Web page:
Applications for admission were open to local students – from all four language streams (English, Chinese, Malay and Tamil) – from 28 October 1968 to 13 November 1968.19 Students in ASEAN countries were also invited to apply for places in the college, with the government offering 25 scholarships, each worth S$1,200 a year, to cover school fees, board and lodging expenses.20 More than 2,000 students applied for the 600 available places in the college. Special panels were set up to interview both local applicants and ASEAN scholars.21
In the lead-up to the opening of NJC, the media portrayed the college as an “elite”, “special” school for a “lucky six hundred” pioneer group of “super students” who would be moulded into “a new generation of leaders” for Singapore.22 This led to questions being raised in parliament about the perceived elitist nature of the college and its treatment of students from the Malay and Tamil streams.23
In response, Ong, the education minister, denied that NJC was meant to be an elite school and was against describing it as such. He explained that the college was being established to provide pre-university students with a better study environment than what was then available in secondary schools. The college’s broad education system was designed to produce well-rounded and patriotic students who would likely play active roles in society. On the issue of language streams, Ong informed parliament that lessons in the college would be conducted in English and Mandarin. However, he gave assurance that students from the Malay and Tamil streams would be eligible for admission if they showed sufficient ability to follow classes in English. Such students would also be given extra lessons to improve their English language proficiency.24
Opening of NJC
On 20 January 1969, NJC held its inaugural assembly for its pioneer batch of students. This first cohort later called themselves the “Sixty-niners”.25 There were 572 of them, with 208 in the Chinese stream and 364 in the English stream. About two-thirds of the students were enrolled in the science stream, while the rest were in the arts stream.26 However, many students eventually took up both science and arts subjects because, unlike in other pre-university schools, students in NJC had the freedom and flexibility to choose their subjects under the college’s lecture and tutorial system. This resulted in over 40 different combinations of Higher School Certificate (HSC) examination subjects.27 Besides general paper, which was compulsory, other subjects offered to students included art, biology, chemistry, physics, economics, English literature, geography, history and mathematics.28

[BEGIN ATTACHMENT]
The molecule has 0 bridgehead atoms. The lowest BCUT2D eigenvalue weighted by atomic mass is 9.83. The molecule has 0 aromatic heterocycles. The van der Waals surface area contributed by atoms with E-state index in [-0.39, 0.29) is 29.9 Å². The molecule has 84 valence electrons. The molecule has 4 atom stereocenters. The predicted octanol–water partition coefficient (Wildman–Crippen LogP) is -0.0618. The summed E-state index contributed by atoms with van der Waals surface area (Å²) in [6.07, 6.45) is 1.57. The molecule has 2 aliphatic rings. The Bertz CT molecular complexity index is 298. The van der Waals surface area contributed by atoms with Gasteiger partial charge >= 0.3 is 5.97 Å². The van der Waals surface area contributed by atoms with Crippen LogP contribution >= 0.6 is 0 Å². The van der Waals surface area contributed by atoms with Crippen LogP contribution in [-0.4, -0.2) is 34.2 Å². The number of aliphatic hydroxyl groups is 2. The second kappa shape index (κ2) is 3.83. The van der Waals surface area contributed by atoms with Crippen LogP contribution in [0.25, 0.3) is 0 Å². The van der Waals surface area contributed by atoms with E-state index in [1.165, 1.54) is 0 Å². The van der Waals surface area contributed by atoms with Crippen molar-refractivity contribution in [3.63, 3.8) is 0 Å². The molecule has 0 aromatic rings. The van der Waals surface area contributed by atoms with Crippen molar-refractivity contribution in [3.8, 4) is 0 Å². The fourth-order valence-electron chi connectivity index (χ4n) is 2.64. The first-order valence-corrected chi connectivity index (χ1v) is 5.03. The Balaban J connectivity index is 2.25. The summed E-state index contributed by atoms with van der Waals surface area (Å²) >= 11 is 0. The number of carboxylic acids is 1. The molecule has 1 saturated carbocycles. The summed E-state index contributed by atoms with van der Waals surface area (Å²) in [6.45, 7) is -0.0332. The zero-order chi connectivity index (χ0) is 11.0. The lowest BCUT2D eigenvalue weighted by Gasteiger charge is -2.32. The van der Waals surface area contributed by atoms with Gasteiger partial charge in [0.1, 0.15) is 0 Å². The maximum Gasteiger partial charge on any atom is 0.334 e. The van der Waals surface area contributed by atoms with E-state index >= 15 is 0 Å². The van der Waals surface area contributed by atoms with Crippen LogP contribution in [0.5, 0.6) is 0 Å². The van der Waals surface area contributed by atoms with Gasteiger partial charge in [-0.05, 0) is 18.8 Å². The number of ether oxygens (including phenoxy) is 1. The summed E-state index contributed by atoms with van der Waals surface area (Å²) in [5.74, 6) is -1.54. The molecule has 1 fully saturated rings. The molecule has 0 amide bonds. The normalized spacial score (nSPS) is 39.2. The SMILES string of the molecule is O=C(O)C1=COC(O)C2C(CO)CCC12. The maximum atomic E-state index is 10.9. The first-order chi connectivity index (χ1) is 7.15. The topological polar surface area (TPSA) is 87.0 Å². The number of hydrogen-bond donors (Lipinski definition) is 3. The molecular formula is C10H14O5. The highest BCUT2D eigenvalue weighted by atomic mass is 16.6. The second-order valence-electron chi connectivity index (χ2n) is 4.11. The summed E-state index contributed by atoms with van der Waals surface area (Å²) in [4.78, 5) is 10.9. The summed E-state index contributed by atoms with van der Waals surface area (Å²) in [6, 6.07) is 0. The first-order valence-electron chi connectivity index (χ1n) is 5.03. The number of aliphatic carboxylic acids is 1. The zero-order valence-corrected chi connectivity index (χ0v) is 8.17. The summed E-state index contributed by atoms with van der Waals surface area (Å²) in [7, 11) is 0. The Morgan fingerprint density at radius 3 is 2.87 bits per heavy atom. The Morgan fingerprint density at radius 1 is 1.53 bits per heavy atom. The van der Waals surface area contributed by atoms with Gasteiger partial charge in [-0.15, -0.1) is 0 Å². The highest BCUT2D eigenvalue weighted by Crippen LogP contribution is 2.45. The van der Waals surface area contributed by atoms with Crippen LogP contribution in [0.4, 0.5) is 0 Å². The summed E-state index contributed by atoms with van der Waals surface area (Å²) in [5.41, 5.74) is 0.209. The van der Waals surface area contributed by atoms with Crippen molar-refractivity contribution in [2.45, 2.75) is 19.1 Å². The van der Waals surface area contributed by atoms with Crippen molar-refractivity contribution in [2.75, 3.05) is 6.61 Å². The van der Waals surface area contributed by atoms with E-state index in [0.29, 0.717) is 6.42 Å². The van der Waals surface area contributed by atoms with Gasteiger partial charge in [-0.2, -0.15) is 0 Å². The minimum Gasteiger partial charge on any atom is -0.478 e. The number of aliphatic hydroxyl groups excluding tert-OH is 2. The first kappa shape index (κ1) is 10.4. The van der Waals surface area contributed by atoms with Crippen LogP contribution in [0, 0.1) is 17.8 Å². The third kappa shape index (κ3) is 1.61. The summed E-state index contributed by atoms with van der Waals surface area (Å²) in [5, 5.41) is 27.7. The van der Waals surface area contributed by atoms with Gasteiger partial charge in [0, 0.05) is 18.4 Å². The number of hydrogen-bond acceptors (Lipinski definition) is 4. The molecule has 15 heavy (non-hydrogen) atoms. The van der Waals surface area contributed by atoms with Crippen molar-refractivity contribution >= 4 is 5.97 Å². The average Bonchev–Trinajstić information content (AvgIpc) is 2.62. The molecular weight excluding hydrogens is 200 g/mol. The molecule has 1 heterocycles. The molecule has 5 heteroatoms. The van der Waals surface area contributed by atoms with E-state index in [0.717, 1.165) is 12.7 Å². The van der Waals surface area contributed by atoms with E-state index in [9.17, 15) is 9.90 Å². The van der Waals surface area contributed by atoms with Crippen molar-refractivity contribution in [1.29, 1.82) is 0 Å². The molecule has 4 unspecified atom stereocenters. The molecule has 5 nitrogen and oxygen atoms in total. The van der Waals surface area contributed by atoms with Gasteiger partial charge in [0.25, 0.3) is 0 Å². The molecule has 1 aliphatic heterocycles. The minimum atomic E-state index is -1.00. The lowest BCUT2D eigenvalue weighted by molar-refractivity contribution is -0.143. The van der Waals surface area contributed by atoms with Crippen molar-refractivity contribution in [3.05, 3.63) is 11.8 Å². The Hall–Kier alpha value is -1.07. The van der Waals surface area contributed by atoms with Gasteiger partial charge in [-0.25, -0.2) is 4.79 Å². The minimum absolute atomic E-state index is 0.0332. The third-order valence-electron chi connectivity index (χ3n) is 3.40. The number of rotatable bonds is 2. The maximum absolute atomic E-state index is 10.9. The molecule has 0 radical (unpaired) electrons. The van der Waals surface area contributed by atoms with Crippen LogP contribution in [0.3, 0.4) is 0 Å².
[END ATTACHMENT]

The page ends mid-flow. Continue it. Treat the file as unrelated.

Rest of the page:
Then Prime Minister Lee Kuan Yew officially declared NJC open on 14 May 1970. Lee used the occasion to announce that another six to eight junior colleges would be opened within the next few years by Christian missions, Chinese clan associations and the MOE.29
The Sixty-niners took the HSC examinations in 1970, and their outstanding performance proved that the first junior college experiment was an academic success. NJC was the best performing school in Singapore, with 81.6 percent of students obtaining full pass certificates. Its Chinese stream students also achieved the highest passing rate in Singapore, with 93.2 percent obtaining full certificate passes. Then NJC student Christopher Huang emerged as the top HSC student in Singapore with 12 distinctions. The college also had the highest number of scholarship winners that year: seven President’s Scholars, two Overseas Merit Scholars, two Singapore Armed Forces Scholars and 34 Colombo Plan Scholars.30
Through the years, NJC has continued to be a pioneer in the field of pre-university education. In 1985, it became the first junior college in Singapore to introduce the Art Elective Programme to groom talented arts students.31 In line with its focus on multilingualism, NJC also became the first junior college to offer German as part of its Language Elective Programme in 1992.32
NJC was awarded the inaugural Lee Kuan Yew National Education Award in 2002 for its efforts in instilling its students with a sense of national identity and social responsibility.33 Two years later, it was among the first schools to offer a four-year Integrated Programme (IP) that allowed secondary 3 students to skip their GCE ‘O’ Level examination and proceed directly to take their ‘A’ levels in the fourth year of the programme.34 In 2009, the IP was extended to six years to allow the admission of students at the secondary 1 level.35
School crest amd uniform
The school crest was modelled after Singapore’s national flag. It features a golden lion representing Singapore, and is set against a red and white background with horizontal bars of each colour. The white bars represent the four official languages of Singapore, while the red bars represent the five stars on the Singapore flag.36
The uniform comprises a grey top and a bottom in a matching colour. The male student’s uniform consists of a pair of trousers and a shirt with shoulder epaulettes and breast pockets buttoned down by square, silver buttons embossed with the school crest. Female students wear an A-line skirt with a blouse similar to the boys’ shirt but without the breast pockets. On formal occasions, students wear their grey uniform with a maroon tie featuring the school crest, or a white shirt with both the tie and a red jacket featuring the school crest.37